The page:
PANAMA CITY — For 11 days, dozens of officials and diplomats from the United States, the Vatican and Panama conferred around the clock while their advisers pored over constitutions, canon law, extradition treaties and legal precedents--all in an effort to end the agonizing standoff with deposed Panamanian strongman Manuel A. Noriega.
But the crisis in Panama City ultimately became a contest of wills between two men--a self-proclaimed "maximum leader" and a gentle but stubborn Spanish-born priest. And in the end, the man of the cloth bettered the man of the gun.
Senior officials credit Archbishop Jose Sebastian Laboa, the papal nuncio who once headed a Vatican tribunal that investigates miracles, with maneuvering Noriega through a series of turning points that persuaded him to leave the Vatican embassy and surrender to U.S. forces.
"I believe that Father Laboa was the most instrumental person in making this happen," Maj. Gen. Marc Cisneros, the commander of the U.S. Army South and the lead American negotiator in Panama, told a news conference in Panama on Thursday.
A senior State Department official in Washington added: "Once the Vatican made clear it would not grant him asylum but would not turn him over to us, we knew it all depended on Laboa. He somehow had to convince Noriega to voluntarily give up.
"Getting Noriega to leave of his own free will was a horrendous obstacle," the official said. "There were many (in the U.S. government) who said he wouldn't be able to do it. They were convinced that Noriega would rather come out with guns blazing or even take people inside the nunciature hostage in exchange for his own freedom.
"But this time Laboa worked his own miracle."
Laboa personally made the decision to grant Noriega refuge in the palm-fringed Vatican mission on Christmas Eve, mainly to neutralize Noriega's threat to wage a prolonged guerrilla war from the northern Panamanian jungles.
But the 66-year-old priest from the rugged, mountainous Basque region of Spain also turned out to be more effective than American forces in getting Noriega out.
He did it by playing his own game of psychological warfare--a one-man version of the good-cop, bad-cop routine--according to a European envoy who was in the embassy daily.
During the first part of Noriega's stay, Laboa applied crude pressure and veiled threats, according to the envoy and U.S. officials.
Noriega was denied the right to use the telephone, either to take incoming calls from his U.S. lawyers or to contact his family, which had taken refuge in the Cuban Embassy.
He was kept incommunicado, denied access to newspapers or radio. And the television set in the Spartan, white room on the second floor of the three-story mansion where he was lodged was broken.
Uzi Is Locked Up
He was denied the right to wear a uniform, and the Israeli-made Uzi submachine gun he brought with him was locked in a safe. He was dressed instead in plain T-shirts and trousers, and the sole adornment in his room was a crucifix.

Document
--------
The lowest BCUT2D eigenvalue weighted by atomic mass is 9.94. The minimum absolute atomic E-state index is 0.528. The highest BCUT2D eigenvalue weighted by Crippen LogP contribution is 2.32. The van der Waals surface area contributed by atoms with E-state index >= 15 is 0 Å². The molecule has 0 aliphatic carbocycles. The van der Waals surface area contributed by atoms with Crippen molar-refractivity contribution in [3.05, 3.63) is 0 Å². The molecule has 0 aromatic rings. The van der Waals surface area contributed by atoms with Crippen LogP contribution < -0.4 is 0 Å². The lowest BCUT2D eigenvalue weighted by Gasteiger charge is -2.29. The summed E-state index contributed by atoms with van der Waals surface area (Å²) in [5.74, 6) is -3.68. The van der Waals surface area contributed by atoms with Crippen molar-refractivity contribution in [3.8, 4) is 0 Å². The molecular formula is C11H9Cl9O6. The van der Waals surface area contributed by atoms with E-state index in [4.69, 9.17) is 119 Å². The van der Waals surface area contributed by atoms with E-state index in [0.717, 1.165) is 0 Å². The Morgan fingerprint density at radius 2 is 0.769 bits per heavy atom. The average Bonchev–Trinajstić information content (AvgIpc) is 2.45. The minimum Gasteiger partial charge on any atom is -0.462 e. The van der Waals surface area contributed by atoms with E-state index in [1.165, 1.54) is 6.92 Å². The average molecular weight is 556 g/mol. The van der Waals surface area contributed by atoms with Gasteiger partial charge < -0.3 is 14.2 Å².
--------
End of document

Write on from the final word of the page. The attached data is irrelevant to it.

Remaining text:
As part of the strategy, Laboa, along with another priest from the embassy, stood outside Noriega's room and discussed his dismal prospects in voices loud enough for him to hear, the European diplomat said.
The conversation included a reference to Anastasio Somoza, the deposed Nicaraguan dictator who was assassinated shortly after his forced exile in 1979, the diplomat said.
"The heat was applied literally," a State Department official said. "Even his air conditioning was turned off. It had to be a humbling experience that demonstrated in stark terms how vulnerable he was."
Noriega quickly became "downcast and moody," according to Marcos G. McGrath, the Roman Catholic archbishop of Panama.
It was during this period that Laboa applied the first concrete pressure on Noriega, in the form of two letters.
The first was signed by Laboa and relayed to the U.S. Army, authorizing American forces to raid the embassy if the nuncio felt threatened by Noriega or his supporters who also had holed up inside the mission.
Laboa then orchestrated a campaign to convince Pope John Paul II--in a letter from Panama's bishops--that the grounds for asylum should be refused.
That letter was sent shortly after Laboa told Noriega that the Vatican would probably not grant asylum to the former dictator as a political or diplomatic refugee, the official said.
Letter From Bishops
"The letter from Panama's Catholic bishops, which urged the Vatican not to recognize Noriega as a political or diplomatic refugee because of the criminal charges against him, helped sway the Vatican," McGrath said.
Noriega was indicted on drug charges by U.S. grand jurors in February, 1988.
After winning assurances from the Bush Administration that the 12-count indictment against Noriega would not call for the death penalty, the Vatican notified all parties that it would not allow the dictator to stay in the embassy for a prolonged period and that it hoped for swift resolution of the crisis.